The statute provides that the bond shall have "the additional obligation that such contractor or contractors shall promptly make payments to all persons supplying him or them with labor and materials in the prosecution of the work provided for in such contract." In this respect, the provision is substantially the same as that contained in the Act of 1894, and the obligation in favor of the materialmen and laborers has been held to be a distinct obligation. Guaranty Co. v. Pressed Brick Co., 191 U.S. 416, 423, 425; Hill v. Am. Surety Co., 200 U.S. 197, 201, 202. It is an obligation for the payment of money to the persons descibed, which they are entitled to enforce. The nature of the obligations is not changed by the fact that there is to be but one action. If the United States Brings the action the persons described are entitled to be made parties and "to have their rights and claims adjudicated in such action and judgment rendered
[ 240 U.S. Page 225]
thereon." If the United States does not sue within the time specified, they may bring action on the bond in the name of the United States and "prosecute the same to final judgment and execution." Any creditor who duly presents his claim in such an action becomes a party thereto with a distinct cause of action. Title Guaranty Co. v. Crane Co., supra. The obligation of the surety thus enforced in a single action is a legal obligation to the United States for the use and benefit of the several claimants. We do not regard the requirements that "the claim and judgment of the United States" shall have priority, and that the aggregate recovery shall not exceed the penalty of the bond, as insuperable obstacles to proceeding at law. It is the case of an undertaking for the payment of many claims, not to exceed the specified penalty. If the total amount due exceeds the penalty of the bond, it is provided that "judgment shall be given to each creditor pro rata of the amount of the recovery." This, however, merely requires an arithmetical calculation after the different causes of action have been passed upon and the amount due upon each determined. We see no ground upon which the conclusion can be justified that the liability of the surety on its bond is to be determined in equity. The contrary has been the generally accepted and, we think, the correct practice.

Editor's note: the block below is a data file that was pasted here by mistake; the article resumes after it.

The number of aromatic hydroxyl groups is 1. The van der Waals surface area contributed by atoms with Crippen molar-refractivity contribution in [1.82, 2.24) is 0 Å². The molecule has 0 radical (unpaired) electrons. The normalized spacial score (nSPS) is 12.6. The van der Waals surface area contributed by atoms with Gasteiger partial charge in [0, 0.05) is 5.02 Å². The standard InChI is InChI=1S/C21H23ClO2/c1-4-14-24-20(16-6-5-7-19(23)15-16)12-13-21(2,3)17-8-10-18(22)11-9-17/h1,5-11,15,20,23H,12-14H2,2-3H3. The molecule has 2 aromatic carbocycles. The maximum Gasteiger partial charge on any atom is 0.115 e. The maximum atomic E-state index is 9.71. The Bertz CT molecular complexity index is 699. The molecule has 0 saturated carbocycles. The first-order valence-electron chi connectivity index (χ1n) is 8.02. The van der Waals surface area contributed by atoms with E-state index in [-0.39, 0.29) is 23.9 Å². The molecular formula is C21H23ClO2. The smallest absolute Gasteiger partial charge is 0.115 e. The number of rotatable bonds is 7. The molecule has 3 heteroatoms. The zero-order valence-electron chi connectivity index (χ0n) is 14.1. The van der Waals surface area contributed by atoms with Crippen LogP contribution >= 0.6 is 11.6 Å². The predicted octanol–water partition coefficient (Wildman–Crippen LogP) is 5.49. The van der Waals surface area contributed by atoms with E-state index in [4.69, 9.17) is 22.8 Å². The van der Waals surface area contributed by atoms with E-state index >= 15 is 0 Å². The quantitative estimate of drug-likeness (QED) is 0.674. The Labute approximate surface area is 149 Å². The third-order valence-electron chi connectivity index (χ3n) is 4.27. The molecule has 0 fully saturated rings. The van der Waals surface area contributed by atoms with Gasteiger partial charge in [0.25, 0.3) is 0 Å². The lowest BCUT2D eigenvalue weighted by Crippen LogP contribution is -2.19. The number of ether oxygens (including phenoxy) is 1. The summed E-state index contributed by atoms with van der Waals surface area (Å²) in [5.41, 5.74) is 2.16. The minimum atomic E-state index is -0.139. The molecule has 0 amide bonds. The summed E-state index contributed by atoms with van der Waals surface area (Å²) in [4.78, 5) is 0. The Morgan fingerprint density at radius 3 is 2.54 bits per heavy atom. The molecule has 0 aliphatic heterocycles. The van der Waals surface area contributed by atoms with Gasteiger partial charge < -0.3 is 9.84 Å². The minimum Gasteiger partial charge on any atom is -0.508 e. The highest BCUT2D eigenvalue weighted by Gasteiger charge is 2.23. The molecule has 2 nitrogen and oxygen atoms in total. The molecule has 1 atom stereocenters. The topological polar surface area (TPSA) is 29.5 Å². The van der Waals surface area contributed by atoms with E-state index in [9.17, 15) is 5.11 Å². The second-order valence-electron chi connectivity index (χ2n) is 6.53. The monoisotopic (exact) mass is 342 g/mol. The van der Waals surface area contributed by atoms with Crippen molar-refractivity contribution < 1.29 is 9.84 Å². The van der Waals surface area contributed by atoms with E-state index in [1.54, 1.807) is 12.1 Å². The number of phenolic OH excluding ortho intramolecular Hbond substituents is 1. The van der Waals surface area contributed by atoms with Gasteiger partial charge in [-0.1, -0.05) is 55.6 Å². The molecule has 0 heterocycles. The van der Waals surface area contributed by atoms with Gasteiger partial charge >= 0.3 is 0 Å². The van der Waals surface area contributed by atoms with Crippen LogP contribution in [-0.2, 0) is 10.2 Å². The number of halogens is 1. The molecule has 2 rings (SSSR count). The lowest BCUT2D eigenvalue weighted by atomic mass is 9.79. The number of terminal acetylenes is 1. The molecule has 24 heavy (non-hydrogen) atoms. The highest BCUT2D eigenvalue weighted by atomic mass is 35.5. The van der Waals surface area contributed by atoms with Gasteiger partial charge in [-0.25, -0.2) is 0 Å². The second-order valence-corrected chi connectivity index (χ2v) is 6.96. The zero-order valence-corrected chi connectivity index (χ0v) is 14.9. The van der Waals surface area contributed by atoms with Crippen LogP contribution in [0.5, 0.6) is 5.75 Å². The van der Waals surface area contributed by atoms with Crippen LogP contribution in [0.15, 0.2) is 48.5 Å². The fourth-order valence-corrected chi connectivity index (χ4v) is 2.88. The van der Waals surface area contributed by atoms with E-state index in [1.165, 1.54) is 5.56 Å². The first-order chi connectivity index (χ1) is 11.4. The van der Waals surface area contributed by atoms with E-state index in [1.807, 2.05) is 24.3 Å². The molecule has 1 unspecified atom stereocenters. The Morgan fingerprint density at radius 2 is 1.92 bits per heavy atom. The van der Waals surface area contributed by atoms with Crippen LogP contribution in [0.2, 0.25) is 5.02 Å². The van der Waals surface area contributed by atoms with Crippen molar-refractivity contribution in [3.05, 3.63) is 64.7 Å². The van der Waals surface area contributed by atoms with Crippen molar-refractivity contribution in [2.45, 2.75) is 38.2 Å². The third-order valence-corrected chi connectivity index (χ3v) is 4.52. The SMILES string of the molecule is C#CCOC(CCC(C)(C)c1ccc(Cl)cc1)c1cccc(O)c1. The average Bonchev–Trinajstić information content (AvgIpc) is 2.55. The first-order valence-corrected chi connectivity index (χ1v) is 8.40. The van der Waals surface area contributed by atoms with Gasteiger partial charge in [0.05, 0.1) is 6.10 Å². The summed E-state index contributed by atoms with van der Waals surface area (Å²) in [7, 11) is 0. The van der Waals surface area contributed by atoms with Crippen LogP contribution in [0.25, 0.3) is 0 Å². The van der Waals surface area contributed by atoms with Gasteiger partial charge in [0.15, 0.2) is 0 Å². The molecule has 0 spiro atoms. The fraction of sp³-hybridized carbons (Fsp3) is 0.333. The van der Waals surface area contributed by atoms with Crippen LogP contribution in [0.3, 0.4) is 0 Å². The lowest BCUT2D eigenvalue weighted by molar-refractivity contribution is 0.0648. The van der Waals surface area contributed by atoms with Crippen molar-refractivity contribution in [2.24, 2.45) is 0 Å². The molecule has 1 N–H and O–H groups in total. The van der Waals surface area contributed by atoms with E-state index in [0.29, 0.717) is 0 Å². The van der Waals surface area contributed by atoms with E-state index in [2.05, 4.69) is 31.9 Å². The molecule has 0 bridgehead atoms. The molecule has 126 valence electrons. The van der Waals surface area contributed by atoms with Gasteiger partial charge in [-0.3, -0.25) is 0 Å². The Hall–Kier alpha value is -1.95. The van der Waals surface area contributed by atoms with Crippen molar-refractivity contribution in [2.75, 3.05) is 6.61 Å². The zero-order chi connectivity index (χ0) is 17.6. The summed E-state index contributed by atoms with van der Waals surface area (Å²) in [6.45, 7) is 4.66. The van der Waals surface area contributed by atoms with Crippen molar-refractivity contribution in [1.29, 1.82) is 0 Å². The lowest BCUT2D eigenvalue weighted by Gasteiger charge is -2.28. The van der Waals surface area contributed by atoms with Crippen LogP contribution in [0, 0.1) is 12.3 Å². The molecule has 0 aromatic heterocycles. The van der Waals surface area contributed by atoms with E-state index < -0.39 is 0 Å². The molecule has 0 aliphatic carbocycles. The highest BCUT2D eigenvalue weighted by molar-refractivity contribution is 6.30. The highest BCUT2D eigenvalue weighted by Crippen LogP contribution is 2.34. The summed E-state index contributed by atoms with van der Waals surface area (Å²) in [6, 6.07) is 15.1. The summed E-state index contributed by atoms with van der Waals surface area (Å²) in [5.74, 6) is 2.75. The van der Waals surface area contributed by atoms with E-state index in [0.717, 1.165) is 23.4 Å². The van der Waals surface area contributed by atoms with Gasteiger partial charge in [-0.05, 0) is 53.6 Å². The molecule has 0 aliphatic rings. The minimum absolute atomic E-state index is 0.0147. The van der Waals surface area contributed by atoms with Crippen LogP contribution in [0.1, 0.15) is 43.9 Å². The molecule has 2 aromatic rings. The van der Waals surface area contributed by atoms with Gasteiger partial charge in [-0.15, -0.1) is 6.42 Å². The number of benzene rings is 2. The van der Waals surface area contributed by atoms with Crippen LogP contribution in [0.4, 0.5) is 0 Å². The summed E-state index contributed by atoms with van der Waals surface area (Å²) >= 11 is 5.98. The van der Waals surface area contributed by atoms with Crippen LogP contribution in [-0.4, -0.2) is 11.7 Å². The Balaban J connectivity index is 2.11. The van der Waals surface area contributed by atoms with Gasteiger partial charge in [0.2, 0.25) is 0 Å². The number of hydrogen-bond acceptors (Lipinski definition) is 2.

It should be added that a different situation would arise if the surety, availing itself of the statutory privilege, should pay into court the full amount of its liability, to wit, the penalty on the bond, for distribution. In that case the legal obligation of the surety would be discharged by the express terms of the statute and the proceeding would be simply for the distribution of a fund in court.
4. The plaintiff in error contends that the court erred in giving judgment in favor of the Carolina Electrical Company. The record shows that among those named as the persons instituting the action was the "Electrical